If you go out and shop for a wool blanket, I would keep all that in mind.
I did some warmth testing with some different blankets around the house.
To get some hard data on how different types of blankets retain body heat, I gathered a number of similar-sized blankets from around the house and used a ThermoPro TP50 thermometer to track the temperature underneath them. What I did was wrap myself completely in the blanket while sitting in a chair with the thermometer in my lap.
I recorded the ambient room temperature right before testing, sat for ten minutes wrapped in the blanket, and then immediately recorded the temperature underneath the blanket wrap.
Here is what I found:
The fleece blanket was the typical “fluffy” blanket that looks like a Snuggy. A lot of people turn to these types of blankets because they’re cheap, they aren’t cotton (“Cotton kills”), and they’re comfortable.
The room temperature immediately preceding this test was 68.7 degrees Fahrenheit. After ten minutes under the blanket wrap, the thermometer read the temperature as being 72.5 degrees. The temperature was only raised 3.8 degrees Fahrenheit.
This was somewhat surprising to me as I thought that with all of the little air pockets that are inherently a part of fleece blankets, there would be a lot of trapped heat here. At least within the time span of ten minutes, that wasn’t the case.
My thoughts here are that perhaps fleece can trap extraordinary amounts of heat, provided it is part of a layering system. When I wear a fleece jacket, if it’s windy outside, the cold rips right through it. If I’m wearing something that blocks the wind as well, fleece jackets can quickly become almost too hot. Admittedly, there’s another variable there because there’s a second layering, but that’s what leads me to wonder if that’s how fleece blankets work.
I’m not really sure of the proper term to call these, but they always look like a poncho, so the term seems fitting. These are typically a polyester blend, and you can typically find these at novelty beach stores for around $20. That’s where I got mine.
The ambient room temperature before the test was 68.2 degrees Fahrenheit. After ten minutes under the wrap, the thermometer read 72.9 degrees, making for a temperature difference of 4.7 degrees.
For this, I used an Arcturus Military Wool Blanket from Ready Made Resources. The room temperature here was 66.2 degrees Fahrenheit. After ten minutes wrapped in the wool blanket, the thermometer read 77.2 degrees Fahrenheit. The temperature was raised 11.0 degrees.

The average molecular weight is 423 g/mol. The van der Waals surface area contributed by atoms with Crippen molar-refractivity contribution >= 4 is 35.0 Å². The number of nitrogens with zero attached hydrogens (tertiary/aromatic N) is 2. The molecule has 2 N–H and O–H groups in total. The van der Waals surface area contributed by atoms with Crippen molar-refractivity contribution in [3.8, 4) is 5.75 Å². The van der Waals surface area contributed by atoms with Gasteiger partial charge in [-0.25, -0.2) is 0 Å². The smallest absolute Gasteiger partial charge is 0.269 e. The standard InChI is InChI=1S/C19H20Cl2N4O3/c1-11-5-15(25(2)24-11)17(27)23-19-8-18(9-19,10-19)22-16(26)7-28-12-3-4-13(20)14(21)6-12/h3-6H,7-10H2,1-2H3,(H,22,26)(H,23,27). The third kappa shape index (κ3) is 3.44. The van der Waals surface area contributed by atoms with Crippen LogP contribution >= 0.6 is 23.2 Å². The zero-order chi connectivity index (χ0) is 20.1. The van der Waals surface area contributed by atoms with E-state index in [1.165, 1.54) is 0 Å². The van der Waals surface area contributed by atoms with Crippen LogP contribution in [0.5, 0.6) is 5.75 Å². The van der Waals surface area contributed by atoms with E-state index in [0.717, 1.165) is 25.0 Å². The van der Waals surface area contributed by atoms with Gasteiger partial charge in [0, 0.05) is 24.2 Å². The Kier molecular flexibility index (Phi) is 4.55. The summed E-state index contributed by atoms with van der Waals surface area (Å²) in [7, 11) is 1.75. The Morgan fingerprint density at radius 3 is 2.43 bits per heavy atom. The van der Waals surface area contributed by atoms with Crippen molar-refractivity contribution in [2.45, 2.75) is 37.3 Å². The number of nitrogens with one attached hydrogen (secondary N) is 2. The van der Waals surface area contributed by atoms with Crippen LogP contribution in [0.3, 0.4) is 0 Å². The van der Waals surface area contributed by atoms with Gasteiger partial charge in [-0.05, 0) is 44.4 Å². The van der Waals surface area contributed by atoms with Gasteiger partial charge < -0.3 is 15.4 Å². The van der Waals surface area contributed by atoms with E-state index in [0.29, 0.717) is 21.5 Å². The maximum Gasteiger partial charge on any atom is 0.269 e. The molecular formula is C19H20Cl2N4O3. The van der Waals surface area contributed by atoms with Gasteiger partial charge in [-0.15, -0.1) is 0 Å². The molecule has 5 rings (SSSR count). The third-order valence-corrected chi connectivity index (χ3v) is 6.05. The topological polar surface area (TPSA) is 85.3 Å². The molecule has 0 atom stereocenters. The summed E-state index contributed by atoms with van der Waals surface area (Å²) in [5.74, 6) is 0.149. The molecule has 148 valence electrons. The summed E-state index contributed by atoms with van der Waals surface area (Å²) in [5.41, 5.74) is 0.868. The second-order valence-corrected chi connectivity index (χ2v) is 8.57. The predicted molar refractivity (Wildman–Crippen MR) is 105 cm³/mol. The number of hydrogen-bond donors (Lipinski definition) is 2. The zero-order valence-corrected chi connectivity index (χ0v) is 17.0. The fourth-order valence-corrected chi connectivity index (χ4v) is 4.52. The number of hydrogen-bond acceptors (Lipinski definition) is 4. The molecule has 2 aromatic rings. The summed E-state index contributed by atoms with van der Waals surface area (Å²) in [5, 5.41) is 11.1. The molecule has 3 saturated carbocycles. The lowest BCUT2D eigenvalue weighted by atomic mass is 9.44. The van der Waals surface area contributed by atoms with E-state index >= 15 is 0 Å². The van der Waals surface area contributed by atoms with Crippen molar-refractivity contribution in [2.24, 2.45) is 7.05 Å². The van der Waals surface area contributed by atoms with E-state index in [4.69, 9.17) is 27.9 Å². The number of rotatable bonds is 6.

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Here’s what my experiment showed…
There really wasn’t even a contest between any of the other blankets compared to the wool blanket. Nobody other than the wool blanket reached double digits in the temperature, which, to me, is a very good inkling as to why search-and-rescue and other organizations regularly include wool blankets in part of their preparedness measures.
At the very least, with winter approaching, I would highly recommend you consider stashing away a few wool blankets in the trunk of your car. If you end up trapped on an interstate for hours on end in the dead of winter, this simple, inexpensive step could easily save a life.
As far as flame retardant chemicals go, I’ll also point out that the Arcturus blanket I used wasn’t sprayed with anything, meaning that being wrapped with the guts of a fire extinguisher wasn’t something that I had to worry about.
So whether you live in Tornado-Ville, Hurricane Land, or just somewhere where you regularly find yourself driving through heavy snow and ice, may I suggest considering the idea of picking up a wool blanket. Professionals throughout the world like them, sheep like them, and, for what it’s worth, I like them too.
But what are your thoughts? Do you have wool blankets as part of your survival kit? Or do you use something else? Let us know in the comments section.
Aden Tate is a regular contributor to TheOrganicPrepper.com and TheFrugalite.com. Aden runs a micro-farm where he raises dairy goats, a pig, honeybees, meat chickens, laying chickens, tomatoes, mushrooms, and greens. Aden has four published books, What School Should Have Taught You, The Faithful Prepper, An Arm and a Leg, The Prepper’s Guide to Post-Disaster Communications, and Zombie Choices. You can find his podcast The Last American on Preppers’ Broadcasting Network.